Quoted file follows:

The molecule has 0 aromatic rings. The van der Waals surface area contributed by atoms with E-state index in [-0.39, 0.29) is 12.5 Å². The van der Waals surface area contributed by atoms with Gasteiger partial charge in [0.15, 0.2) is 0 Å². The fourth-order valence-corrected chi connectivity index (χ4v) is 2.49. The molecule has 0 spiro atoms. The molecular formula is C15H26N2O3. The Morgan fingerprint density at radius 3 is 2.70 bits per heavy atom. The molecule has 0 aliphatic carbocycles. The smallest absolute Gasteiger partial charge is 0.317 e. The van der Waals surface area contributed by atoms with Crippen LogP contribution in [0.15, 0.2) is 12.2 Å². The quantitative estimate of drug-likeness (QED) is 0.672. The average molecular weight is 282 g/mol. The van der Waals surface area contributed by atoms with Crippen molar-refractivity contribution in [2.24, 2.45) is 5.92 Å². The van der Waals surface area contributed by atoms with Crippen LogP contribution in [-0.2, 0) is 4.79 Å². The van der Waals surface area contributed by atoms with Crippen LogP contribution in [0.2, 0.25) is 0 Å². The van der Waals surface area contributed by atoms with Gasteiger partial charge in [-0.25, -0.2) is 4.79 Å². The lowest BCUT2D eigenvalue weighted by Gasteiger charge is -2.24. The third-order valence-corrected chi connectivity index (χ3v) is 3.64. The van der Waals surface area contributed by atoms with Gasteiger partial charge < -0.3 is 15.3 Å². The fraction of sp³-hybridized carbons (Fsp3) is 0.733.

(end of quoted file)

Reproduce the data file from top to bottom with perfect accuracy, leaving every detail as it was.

The molecule has 0 aromatic rings. The van der Waals surface area contributed by atoms with E-state index in [-0.39, 0.29) is 12.5 Å². The van der Waals surface area contributed by atoms with Gasteiger partial charge in [0.15, 0.2) is 0 Å². The fourth-order valence-corrected chi connectivity index (χ4v) is 2.49. The molecule has 0 spiro atoms. The molecular formula is C15H26N2O3. The Morgan fingerprint density at radius 3 is 2.70 bits per heavy atom. The molecule has 0 aliphatic carbocycles. The smallest absolute Gasteiger partial charge is 0.317 e. The van der Waals surface area contributed by atoms with Crippen LogP contribution in [0.15, 0.2) is 12.2 Å². The quantitative estimate of drug-likeness (QED) is 0.672. The average molecular weight is 282 g/mol. The van der Waals surface area contributed by atoms with Crippen molar-refractivity contribution in [2.24, 2.45) is 5.92 Å². The van der Waals surface area contributed by atoms with Crippen LogP contribution in [-0.2, 0) is 4.79 Å². The van der Waals surface area contributed by atoms with Crippen LogP contribution in [0.2, 0.25) is 0 Å². The van der Waals surface area contributed by atoms with Gasteiger partial charge in [-0.25, -0.2) is 4.79 Å². The lowest BCUT2D eigenvalue weighted by Gasteiger charge is -2.24. The third-order valence-corrected chi connectivity index (χ3v) is 3.64. The van der Waals surface area contributed by atoms with Gasteiger partial charge < -0.3 is 15.3 Å². The fraction of sp³-hybridized carbons (Fsp3) is 0.733.